I’ve found a couple cute take home gifts for our Young Women in Excellence night.
I first saw these great globe ornaments at World Market. They are 2 for $5.00, and would look great with a tag attached to the string reading, “Stand Ye in Holy Places”. You can’t order these online, unfortunately.
I also just came across these Globe Charm Necklaces
They are only $1.20 each (free shipping!) from Amazon. It may take a month for them to get to you, so time could be an issue with getting these. But I do love them! They could also make great Christmas gifts for the girls.
One other thought I had was to make these darling ornaments using old maps.
These are the invites we are using for our upcoming Young Women in Excellence. The “Stand ye in Holy Places” text was found here On the back of the globe are the details for the evening. You can download the invites here.
Yesterday my girls and I sanded, painted, hot glued and hand tied 25 ornaments. I love getting this kind of stuff done early in the year, so that when Christmas is here, all I have to do is pull it off the shelf. Kati Oliver, creator of The 25 Days of Christ ornament tradition, gifted us this set of wooden (and felt) DIY ornaments. I have to admit, I was a little surprised at the amount of work that needed to go into finishing these, but with my helpers it was pretty fun. And now that they are done, there are sweet memories associated with each ornament that we crafted together.
I loved that the wooden pieces were large and simple enough for my youngest to paint. She thought it was the greatest thing ever, and had lots of questions about what each ornament signified. I’m looking forward to bringing them all out again, one at a time, and discussing in detail what they refer to. The booklet that comes in the box has scripture references, quotes, and links to pictures and videos on lds.org that go along with each ornament, each day.
And voila! Our finished ornaments. My 11-year old did the bulk of the painting, and also cut out all the felt pieces. My job was to hot glue things together and tie all the strings. Although it was great to get it all done in one day (and conference weekend was the perfect time to do it!), it could also be nice (and less stressful) to have all the supplies in a box, and do one ornament each night, as you actually go through the 25 days of Christ. Regardless of how it is done, I think it’s a great idea, and will bring the focus of Christmas back onto Christ.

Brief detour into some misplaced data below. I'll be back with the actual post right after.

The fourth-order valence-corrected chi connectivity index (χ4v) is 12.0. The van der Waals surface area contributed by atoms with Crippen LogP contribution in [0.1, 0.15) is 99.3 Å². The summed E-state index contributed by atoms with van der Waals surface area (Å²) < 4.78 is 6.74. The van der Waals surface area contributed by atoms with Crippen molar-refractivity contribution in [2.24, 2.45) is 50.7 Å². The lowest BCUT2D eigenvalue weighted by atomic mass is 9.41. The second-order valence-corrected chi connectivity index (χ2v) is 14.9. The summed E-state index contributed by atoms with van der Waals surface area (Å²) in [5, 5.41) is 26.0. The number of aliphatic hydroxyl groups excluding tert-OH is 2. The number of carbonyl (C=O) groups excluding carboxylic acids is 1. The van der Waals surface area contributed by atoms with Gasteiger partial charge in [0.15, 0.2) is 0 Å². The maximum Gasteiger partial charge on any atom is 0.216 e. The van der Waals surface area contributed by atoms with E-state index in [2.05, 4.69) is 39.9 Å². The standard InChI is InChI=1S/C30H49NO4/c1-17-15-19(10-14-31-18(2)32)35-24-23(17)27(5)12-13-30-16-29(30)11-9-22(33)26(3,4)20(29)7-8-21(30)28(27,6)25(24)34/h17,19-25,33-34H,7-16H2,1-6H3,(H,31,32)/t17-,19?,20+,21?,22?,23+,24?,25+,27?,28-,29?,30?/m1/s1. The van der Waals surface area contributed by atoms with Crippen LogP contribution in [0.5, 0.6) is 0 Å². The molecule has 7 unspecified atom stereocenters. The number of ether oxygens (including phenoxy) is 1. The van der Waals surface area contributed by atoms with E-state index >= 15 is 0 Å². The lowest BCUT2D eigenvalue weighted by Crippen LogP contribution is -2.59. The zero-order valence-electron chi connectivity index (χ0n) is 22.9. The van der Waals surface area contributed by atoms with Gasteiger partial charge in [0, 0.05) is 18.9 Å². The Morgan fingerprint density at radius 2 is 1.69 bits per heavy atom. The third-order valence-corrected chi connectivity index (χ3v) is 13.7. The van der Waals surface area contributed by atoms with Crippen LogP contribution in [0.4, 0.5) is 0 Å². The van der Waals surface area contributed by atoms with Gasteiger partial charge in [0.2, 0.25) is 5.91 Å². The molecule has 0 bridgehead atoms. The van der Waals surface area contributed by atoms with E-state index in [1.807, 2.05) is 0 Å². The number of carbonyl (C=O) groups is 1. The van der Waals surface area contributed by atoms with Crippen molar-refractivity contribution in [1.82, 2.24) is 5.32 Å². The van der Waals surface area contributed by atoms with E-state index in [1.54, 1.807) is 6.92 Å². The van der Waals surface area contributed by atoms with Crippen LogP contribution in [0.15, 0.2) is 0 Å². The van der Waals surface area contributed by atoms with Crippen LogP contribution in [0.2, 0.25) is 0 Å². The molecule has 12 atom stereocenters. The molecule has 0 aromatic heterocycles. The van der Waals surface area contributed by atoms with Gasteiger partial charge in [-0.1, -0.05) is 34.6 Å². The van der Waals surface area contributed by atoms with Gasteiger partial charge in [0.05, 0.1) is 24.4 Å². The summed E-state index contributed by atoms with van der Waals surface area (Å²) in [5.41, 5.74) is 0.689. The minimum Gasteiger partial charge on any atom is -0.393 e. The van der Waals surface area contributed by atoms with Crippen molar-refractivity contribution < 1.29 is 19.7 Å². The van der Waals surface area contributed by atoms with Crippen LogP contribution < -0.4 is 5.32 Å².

You can see more about the 25 Days of Christ here.
We are looking ahead to our Young Women in Excellence program – and have chosen the theme: “Stand in Holy Places: Personal Progress Can Change Me and the World”. (I first saw this theme on a cute owl handout here.) We will pass the above handout to the young women this week, reminding them of the purpose of the evening, and getting them started on thinking of what they want to share. We will decorate with globes and maps, and have refreshments that must include cake balls that look like little planet earths! I’m collecting ideas on my pinterest board here, if you want to check it out.
You can download the handout here.
I made this Sabbath Day printable to go with YW lesson I’m teaching this week. Sometimes we need a little reminder of all the good things we could be doing on the Sabbath – so I made this poster which could be printed on a letter-size paper and put in a binder, or trimmed to 8×10″ and framed for the wall. I like the blue version too: